Potential voters who take their curiosity about presidential candidates to Google are interested in Hillary Rodham Clinton's age, Jeb Bush's height, Chris Christie's weight, Donald Trump's net worth, Carly Fiorina's marital status and Bobby Jindal's birthplace.
Those were among the top questions that the Internet search engine was asked about each candidate over the past couple of months. The data, which is being released by Google this year for the first time during a presidential campaign, gives insight into what voters are thinking about that is different from what traditional pollsters provide.
The first lesson may be not to forget the basics: shortly after Google first released questions posed about each candidate, Republican Marco Rubio's campaign released a video in which he answered some of them.
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Google gets some three billion search requests each day and is beginning to see the value of compiling that information. For instance, conventional pollsters badly missed the breadth of David Cameron and his Conservative Party's victory in the British elections this spring. Google didn't necessarily predict it either, but picked up an intriguing increase in the amount of questions people were asking about the Conservatives in the days before voting, said Simon Rogers, data editor for Google's News Lab.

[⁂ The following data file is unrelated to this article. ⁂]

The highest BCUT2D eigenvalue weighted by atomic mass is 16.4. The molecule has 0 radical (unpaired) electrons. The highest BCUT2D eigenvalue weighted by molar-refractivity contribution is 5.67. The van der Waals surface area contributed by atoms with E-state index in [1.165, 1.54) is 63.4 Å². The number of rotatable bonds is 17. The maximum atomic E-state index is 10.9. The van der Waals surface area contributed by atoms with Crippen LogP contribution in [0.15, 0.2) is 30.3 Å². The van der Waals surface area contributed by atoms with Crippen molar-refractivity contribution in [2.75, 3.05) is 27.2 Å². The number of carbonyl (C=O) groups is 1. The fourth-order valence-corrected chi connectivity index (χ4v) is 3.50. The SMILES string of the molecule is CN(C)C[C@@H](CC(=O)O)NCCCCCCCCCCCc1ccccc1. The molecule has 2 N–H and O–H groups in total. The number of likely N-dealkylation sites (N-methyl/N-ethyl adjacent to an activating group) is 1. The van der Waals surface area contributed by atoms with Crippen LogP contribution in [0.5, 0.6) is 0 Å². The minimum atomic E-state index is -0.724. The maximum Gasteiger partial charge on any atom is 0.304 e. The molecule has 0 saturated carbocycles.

Height is clearly a preoccupation of Google searchers. Besides Bush, that was the top question about Christie, John Kasich, George Pataki and Rand Paul. Age is also a popular query. Two of the top four questions about New Jersey's Christie concerned how much he weighed and how much weight he had lost.
Before he shot up in the polls late in the summer, voters simply wanted to know: "Who is Ben Carson?"
After questions about her age and height, searchers asked about Clinton: "What did Hillary do wrong?" Other questions concerned whether she was still running or if she was in trouble. Some specific questions were asked frequently, such as why Fiorina was fired as Hewlett Packard's chief executive, Mike Huckabee's views on the Iran deal and Rubio's position on gay marriage.
Google does not publicly release specific numbers on the searches conducted on each candidate.
While not scientific, the Google search information gives an interesting snapshot, said Lee Miringoff, director of Marist College's Institute for Public Opinion.
"If you're a candidate, you ignore information like this at your own peril," he said.
As the campaign moves along, the types of queries from voters are likely to become much more specific, Rogers said. The data should remind journalists that voters know far less about people running for president than they do, he said. Privately, in front of a computer screen, they might ask questions that they would not necessarily bring up publicly.
There's plenty of potential for the information Google is collecting. "This is new and we're only starting to scratch the surface of it," he said.
In his video, Rubio sensed an opportunity as he read from a smartphone and answered questions posed in Google searches about his age, nationality and whether he was a twin. "No, I'm not," he said, laughing.
Then he saw an opportunity. The last question he posed: "How can I work on Marco Rubio's campaign?"
"Well, you can go to our website, that's the easiest way to plug into our campaign," he said. "I hope you'll join us."